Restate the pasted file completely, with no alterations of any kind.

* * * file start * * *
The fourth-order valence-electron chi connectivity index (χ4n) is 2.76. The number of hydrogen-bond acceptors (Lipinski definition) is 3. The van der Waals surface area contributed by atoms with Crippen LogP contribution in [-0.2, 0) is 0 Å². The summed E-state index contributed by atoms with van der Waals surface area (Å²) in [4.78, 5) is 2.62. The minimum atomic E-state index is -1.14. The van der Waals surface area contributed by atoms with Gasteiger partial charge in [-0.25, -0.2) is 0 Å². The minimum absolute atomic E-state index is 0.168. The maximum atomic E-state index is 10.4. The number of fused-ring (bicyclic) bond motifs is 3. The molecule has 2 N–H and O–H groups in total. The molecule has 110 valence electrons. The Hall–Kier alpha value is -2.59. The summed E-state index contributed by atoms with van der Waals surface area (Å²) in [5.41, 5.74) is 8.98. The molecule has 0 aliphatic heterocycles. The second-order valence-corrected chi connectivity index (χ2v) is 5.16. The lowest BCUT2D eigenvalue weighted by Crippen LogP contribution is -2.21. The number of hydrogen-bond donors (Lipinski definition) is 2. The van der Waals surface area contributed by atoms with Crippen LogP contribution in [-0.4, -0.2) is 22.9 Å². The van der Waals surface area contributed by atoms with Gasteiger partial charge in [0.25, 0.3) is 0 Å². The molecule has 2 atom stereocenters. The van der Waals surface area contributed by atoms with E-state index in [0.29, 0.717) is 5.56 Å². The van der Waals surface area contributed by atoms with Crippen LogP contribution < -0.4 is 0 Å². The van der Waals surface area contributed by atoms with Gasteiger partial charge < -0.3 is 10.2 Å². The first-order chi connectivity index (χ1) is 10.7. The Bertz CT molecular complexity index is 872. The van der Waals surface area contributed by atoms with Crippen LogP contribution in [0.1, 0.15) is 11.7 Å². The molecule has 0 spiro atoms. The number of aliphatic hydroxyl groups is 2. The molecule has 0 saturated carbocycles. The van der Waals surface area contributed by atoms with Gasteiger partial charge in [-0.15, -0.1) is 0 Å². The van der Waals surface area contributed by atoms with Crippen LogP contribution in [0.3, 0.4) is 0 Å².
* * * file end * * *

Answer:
The fourth-order valence-electron chi connectivity index (χ4n) is 2.76. The number of hydrogen-bond acceptors (Lipinski definition) is 3. The van der Waals surface area contributed by atoms with Crippen LogP contribution in [-0.2, 0) is 0 Å². The summed E-state index contributed by atoms with van der Waals surface area (Å²) in [4.78, 5) is 2.62. The minimum atomic E-state index is -1.14. The van der Waals surface area contributed by atoms with Gasteiger partial charge in [-0.25, -0.2) is 0 Å². The minimum absolute atomic E-state index is 0.168. The maximum atomic E-state index is 10.4. The number of fused-ring (bicyclic) bond motifs is 3. The molecule has 2 N–H and O–H groups in total. The molecule has 110 valence electrons. The Hall–Kier alpha value is -2.59. The summed E-state index contributed by atoms with van der Waals surface area (Å²) in [5.41, 5.74) is 8.98. The molecule has 0 aliphatic heterocycles. The second-order valence-corrected chi connectivity index (χ2v) is 5.16. The lowest BCUT2D eigenvalue weighted by Crippen LogP contribution is -2.21. The number of hydrogen-bond donors (Lipinski definition) is 2. The van der Waals surface area contributed by atoms with Crippen LogP contribution in [-0.4, -0.2) is 22.9 Å². The van der Waals surface area contributed by atoms with Gasteiger partial charge in [0.25, 0.3) is 0 Å². The molecule has 2 atom stereocenters. The van der Waals surface area contributed by atoms with E-state index in [0.29, 0.717) is 5.56 Å². The van der Waals surface area contributed by atoms with Crippen LogP contribution < -0.4 is 0 Å². The van der Waals surface area contributed by atoms with Gasteiger partial charge < -0.3 is 10.2 Å². The first-order chi connectivity index (χ1) is 10.7. The Bertz CT molecular complexity index is 872. The van der Waals surface area contributed by atoms with Crippen LogP contribution in [0.1, 0.15) is 11.7 Å². The molecule has 0 spiro atoms. The number of aliphatic hydroxyl groups is 2. The molecule has 0 saturated carbocycles. The van der Waals surface area contributed by atoms with Gasteiger partial charge in [-0.15, -0.1) is 0 Å². The van der Waals surface area contributed by atoms with Crippen LogP contribution in [0.3, 0.4) is 0 Å².